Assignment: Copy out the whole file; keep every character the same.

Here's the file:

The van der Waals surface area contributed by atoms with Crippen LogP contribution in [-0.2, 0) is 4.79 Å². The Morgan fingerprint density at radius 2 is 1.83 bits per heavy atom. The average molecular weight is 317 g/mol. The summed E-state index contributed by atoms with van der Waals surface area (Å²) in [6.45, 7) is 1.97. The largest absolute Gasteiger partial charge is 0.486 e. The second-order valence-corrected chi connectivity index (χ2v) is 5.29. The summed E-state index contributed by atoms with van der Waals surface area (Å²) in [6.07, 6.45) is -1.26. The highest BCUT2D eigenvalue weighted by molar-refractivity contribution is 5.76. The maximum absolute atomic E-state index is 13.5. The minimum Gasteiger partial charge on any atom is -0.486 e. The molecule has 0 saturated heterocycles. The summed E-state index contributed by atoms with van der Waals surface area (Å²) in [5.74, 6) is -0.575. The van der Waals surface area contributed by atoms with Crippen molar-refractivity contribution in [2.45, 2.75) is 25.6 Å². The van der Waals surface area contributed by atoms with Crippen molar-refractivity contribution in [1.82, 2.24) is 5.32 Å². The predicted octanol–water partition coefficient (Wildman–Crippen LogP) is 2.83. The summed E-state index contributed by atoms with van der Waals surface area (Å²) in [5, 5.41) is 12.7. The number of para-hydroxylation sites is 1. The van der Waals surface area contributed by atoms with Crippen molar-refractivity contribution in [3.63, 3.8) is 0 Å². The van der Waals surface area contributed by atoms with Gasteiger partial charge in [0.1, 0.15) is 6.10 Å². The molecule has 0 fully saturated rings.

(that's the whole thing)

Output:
The van der Waals surface area contributed by atoms with Crippen LogP contribution in [-0.2, 0) is 4.79 Å². The Morgan fingerprint density at radius 2 is 1.83 bits per heavy atom. The average molecular weight is 317 g/mol. The summed E-state index contributed by atoms with van der Waals surface area (Å²) in [6.45, 7) is 1.97. The largest absolute Gasteiger partial charge is 0.486 e. The second-order valence-corrected chi connectivity index (χ2v) is 5.29. The summed E-state index contributed by atoms with van der Waals surface area (Å²) in [6.07, 6.45) is -1.26. The highest BCUT2D eigenvalue weighted by molar-refractivity contribution is 5.76. The maximum absolute atomic E-state index is 13.5. The minimum Gasteiger partial charge on any atom is -0.486 e. The molecule has 0 saturated heterocycles. The summed E-state index contributed by atoms with van der Waals surface area (Å²) in [5.74, 6) is -0.575. The van der Waals surface area contributed by atoms with Crippen molar-refractivity contribution in [2.45, 2.75) is 25.6 Å². The van der Waals surface area contributed by atoms with Crippen molar-refractivity contribution in [1.82, 2.24) is 5.32 Å². The predicted octanol–water partition coefficient (Wildman–Crippen LogP) is 2.83. The summed E-state index contributed by atoms with van der Waals surface area (Å²) in [5, 5.41) is 12.7. The number of para-hydroxylation sites is 1. The van der Waals surface area contributed by atoms with Crippen molar-refractivity contribution in [3.63, 3.8) is 0 Å². The van der Waals surface area contributed by atoms with Gasteiger partial charge in [0.1, 0.15) is 6.10 Å². The molecule has 0 fully saturated rings.